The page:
Today's prompt on genealogist Thomas MacEntee's Advent Christmas Calendar blog, is to share our memories involving the tradition of Christmas Stockings.
"Did you have one? Where did you hang it? What did you get in it?"
I do have a special memory involving Christmas stockings, but it was not from my childhood. I will get to that later. The house I grew up in, in Southern California, did not have a fireplace. Like many of the modest one-level tract homes in the neighborhood where I grew up, we had a kitchen, a big dining room area that doubled as the "family room", a living room, 3 bedrooms, and one bathroom...shared by 5 people. We had no fireplace, no mantel. None of the then-newish homes in our tract had fireplaces. Ours was a working-class neighborhood, and the homes were built with just the necessities. Californians did not need a fireplace back in those days, it was thought. Today most of the newer homes do have them, but they are mostly for ambiance. Thus, back then...I do not remember having stockings as part of our tradition when I was a youngster. That tradition would come later.
We put up a brightly decorated tree every year, of course....using many of the same ornaments year after year. I wish that I still had some of those ornaments, which would be family heirlooms today. I still remember the delicate opaque glass bulbs with "Silent Night" etched on them, along with the outlines of a church and steeple covered in snow. We got those at Sears Roebuck. I loved those ornaments then, and would love to have even just one of them now. I was not thinking of preserving family heirlooms back in those days, however. I don't know what happened to them once our parents were gone. Lost in the shuffle.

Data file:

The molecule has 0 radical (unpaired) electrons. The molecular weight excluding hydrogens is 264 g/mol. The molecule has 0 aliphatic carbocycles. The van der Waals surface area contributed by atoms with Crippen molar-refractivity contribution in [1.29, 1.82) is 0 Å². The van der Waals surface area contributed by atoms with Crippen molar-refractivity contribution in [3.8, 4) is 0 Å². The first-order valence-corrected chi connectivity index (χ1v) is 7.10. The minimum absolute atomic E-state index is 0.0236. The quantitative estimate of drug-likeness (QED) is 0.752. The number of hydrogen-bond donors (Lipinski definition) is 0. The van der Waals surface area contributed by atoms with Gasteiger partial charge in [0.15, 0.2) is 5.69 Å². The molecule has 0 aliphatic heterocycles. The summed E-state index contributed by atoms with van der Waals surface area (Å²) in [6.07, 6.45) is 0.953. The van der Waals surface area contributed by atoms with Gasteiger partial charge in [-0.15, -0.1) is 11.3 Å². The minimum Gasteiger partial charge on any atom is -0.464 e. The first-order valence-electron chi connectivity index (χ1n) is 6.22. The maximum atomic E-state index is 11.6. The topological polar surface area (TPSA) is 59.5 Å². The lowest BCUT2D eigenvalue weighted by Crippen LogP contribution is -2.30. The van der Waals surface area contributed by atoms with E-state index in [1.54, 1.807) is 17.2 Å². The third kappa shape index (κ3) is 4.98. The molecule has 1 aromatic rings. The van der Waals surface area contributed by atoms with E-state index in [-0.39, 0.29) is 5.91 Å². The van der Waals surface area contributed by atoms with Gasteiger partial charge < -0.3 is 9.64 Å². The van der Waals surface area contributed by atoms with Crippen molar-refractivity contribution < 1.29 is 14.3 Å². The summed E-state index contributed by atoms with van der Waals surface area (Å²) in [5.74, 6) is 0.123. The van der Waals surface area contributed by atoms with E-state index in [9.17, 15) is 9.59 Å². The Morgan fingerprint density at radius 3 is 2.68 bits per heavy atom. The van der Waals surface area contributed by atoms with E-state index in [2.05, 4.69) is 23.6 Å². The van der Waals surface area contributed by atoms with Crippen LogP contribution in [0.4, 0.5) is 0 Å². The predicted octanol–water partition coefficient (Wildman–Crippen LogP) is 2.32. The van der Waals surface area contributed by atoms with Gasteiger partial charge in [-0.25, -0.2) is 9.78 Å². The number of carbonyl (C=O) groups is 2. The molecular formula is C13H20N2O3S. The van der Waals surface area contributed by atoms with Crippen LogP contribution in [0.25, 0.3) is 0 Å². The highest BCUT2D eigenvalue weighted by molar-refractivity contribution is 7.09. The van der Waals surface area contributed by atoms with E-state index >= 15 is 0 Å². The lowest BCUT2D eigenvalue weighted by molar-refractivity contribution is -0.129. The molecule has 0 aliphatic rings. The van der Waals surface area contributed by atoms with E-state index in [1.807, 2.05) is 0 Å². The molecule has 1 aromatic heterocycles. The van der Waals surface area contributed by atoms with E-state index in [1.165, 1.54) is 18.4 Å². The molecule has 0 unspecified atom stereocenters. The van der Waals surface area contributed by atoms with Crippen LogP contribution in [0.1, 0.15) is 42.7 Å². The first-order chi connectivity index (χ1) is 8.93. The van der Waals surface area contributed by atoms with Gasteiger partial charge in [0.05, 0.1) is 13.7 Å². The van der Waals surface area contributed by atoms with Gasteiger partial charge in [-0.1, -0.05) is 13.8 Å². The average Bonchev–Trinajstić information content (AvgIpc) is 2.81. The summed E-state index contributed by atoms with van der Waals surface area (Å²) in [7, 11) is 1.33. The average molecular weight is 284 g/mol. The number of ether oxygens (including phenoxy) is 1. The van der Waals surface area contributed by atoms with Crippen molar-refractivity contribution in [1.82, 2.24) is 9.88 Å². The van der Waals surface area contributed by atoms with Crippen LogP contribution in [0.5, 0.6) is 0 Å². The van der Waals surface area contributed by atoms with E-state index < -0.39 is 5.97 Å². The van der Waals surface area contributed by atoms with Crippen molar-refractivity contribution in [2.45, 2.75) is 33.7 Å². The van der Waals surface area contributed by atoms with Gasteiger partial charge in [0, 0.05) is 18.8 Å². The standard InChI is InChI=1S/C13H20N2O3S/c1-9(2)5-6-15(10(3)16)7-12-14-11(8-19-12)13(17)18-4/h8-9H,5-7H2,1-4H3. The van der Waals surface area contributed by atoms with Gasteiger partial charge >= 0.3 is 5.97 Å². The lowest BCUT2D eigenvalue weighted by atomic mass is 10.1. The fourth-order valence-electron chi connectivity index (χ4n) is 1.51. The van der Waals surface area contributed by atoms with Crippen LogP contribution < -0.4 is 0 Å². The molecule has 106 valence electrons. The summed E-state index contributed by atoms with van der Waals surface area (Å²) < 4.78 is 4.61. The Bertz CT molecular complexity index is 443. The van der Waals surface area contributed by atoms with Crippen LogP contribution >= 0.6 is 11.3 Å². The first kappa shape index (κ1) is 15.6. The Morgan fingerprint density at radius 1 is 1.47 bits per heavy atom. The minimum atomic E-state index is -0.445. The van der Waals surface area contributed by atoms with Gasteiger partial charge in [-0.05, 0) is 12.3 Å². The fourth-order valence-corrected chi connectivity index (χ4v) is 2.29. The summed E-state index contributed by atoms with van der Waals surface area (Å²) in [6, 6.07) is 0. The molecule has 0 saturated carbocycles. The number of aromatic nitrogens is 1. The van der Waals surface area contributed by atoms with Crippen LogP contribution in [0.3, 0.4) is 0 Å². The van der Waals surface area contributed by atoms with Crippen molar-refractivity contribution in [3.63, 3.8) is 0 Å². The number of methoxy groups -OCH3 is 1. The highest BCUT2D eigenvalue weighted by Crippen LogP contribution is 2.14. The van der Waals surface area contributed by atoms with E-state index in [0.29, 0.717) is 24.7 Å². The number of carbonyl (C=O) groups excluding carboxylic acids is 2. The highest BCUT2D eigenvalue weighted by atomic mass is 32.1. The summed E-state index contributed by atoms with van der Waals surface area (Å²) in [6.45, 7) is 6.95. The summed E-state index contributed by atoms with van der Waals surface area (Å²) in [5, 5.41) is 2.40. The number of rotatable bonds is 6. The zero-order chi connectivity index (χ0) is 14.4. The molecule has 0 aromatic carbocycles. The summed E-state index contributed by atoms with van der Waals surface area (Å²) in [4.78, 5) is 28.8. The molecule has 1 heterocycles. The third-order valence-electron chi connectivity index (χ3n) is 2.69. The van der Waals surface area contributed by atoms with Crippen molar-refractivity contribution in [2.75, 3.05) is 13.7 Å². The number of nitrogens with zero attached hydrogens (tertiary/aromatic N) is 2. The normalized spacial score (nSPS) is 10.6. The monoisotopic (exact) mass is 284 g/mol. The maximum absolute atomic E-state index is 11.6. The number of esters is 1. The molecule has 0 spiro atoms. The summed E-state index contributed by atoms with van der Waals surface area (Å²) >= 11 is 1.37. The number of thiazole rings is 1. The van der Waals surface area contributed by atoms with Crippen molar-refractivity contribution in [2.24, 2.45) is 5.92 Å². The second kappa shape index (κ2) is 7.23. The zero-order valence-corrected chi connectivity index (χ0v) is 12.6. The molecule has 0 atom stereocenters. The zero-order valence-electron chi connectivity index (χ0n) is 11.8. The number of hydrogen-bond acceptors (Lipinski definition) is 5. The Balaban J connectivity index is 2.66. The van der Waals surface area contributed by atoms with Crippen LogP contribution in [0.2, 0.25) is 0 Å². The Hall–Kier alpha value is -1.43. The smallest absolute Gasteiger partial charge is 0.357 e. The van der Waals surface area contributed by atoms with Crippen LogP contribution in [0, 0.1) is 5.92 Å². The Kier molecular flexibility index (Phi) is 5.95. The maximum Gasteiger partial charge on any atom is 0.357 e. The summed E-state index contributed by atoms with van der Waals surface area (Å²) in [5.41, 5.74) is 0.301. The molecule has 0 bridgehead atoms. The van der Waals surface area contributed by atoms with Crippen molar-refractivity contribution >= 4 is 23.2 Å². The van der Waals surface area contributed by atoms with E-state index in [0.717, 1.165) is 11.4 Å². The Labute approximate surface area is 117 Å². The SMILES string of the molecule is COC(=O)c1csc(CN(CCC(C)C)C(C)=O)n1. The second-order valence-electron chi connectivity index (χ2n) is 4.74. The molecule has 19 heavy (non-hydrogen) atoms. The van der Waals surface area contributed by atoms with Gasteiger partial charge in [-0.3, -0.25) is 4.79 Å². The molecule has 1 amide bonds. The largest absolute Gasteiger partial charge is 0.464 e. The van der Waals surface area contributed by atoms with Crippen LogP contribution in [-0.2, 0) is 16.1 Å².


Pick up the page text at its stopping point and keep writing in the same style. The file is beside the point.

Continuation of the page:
Though we didn't have a real fireplace, I do recall that later on, those little portable folding cardboard fake "fireplaces" became popular, along with fake tinsel trees. For a couple of years we did use one of those cardboard fireplaces, which had a single plug-in light bulb that gave off a very phony-looking flickering glow that was supposed to look like a flame. I have noticed that another blogger has shared this same memory, so I guess those little folding "fireplaces" were a popular fad. We used ours until it started falling apart after a couple of seasons, and would no longer stand on it's own. I think we might have taped decorative stockings to it one year, with nothing in them since the thing would not support much weight. That was probably the same year we had the shiny aluminum-foil looking fake tinsel tree, which is my child-eyes was the most beautiful thing that I had ever seen. That tree shimmered with the lights on it like none other. I thought is was just beautiful, then. My brother Dave and I would lay under that tree at night, before Santa had brought any presents to be placed under the tree, and we would gaze up at all the amazing sparkling colors of the lights reflecting off that shiny tinsel tree. Funny how such simple things used to amuse and fascinate kids back in those days, isn't it? That was long before video games, desktop computers, and all the electronic toys and gadgetry of today. Long before Facebook, of course. And it was "only" the late 1950- early 1960's....not THAT long ago....and yet, it seems like light years ago. And it was decades ago. How did that happen? The years seem to have flown by now, looking back.